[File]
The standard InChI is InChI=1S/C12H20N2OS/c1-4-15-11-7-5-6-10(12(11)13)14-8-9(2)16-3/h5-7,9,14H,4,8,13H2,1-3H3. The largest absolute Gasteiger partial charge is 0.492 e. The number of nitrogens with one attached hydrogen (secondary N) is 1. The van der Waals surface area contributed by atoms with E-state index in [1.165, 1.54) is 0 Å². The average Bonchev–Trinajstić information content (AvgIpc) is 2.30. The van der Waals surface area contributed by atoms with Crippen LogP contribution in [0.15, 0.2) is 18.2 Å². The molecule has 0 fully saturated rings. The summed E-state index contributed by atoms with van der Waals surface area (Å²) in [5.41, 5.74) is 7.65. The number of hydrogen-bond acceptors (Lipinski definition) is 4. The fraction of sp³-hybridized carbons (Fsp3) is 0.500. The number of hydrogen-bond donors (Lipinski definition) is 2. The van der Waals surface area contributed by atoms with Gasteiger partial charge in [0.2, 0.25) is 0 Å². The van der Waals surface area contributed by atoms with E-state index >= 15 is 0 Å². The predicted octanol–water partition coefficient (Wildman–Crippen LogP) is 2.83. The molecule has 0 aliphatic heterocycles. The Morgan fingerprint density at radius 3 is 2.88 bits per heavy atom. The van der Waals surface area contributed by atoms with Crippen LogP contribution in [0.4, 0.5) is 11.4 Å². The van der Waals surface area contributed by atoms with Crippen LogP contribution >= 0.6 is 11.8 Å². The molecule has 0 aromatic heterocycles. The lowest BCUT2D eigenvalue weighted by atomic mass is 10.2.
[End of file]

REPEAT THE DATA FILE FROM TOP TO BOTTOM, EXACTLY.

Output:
The standard InChI is InChI=1S/C12H20N2OS/c1-4-15-11-7-5-6-10(12(11)13)14-8-9(2)16-3/h5-7,9,14H,4,8,13H2,1-3H3. The largest absolute Gasteiger partial charge is 0.492 e. The number of nitrogens with one attached hydrogen (secondary N) is 1. The van der Waals surface area contributed by atoms with E-state index in [1.165, 1.54) is 0 Å². The average Bonchev–Trinajstić information content (AvgIpc) is 2.30. The van der Waals surface area contributed by atoms with Crippen LogP contribution in [0.15, 0.2) is 18.2 Å². The molecule has 0 fully saturated rings. The summed E-state index contributed by atoms with van der Waals surface area (Å²) in [5.41, 5.74) is 7.65. The number of hydrogen-bond acceptors (Lipinski definition) is 4. The fraction of sp³-hybridized carbons (Fsp3) is 0.500. The number of hydrogen-bond donors (Lipinski definition) is 2. The van der Waals surface area contributed by atoms with Gasteiger partial charge in [0.2, 0.25) is 0 Å². The van der Waals surface area contributed by atoms with E-state index >= 15 is 0 Å². The predicted octanol–water partition coefficient (Wildman–Crippen LogP) is 2.83. The molecule has 0 aliphatic heterocycles. The Morgan fingerprint density at radius 3 is 2.88 bits per heavy atom. The van der Waals surface area contributed by atoms with Crippen LogP contribution in [0.4, 0.5) is 11.4 Å². The van der Waals surface area contributed by atoms with Crippen LogP contribution >= 0.6 is 11.8 Å². The molecule has 0 aromatic heterocycles. The lowest BCUT2D eigenvalue weighted by atomic mass is 10.2.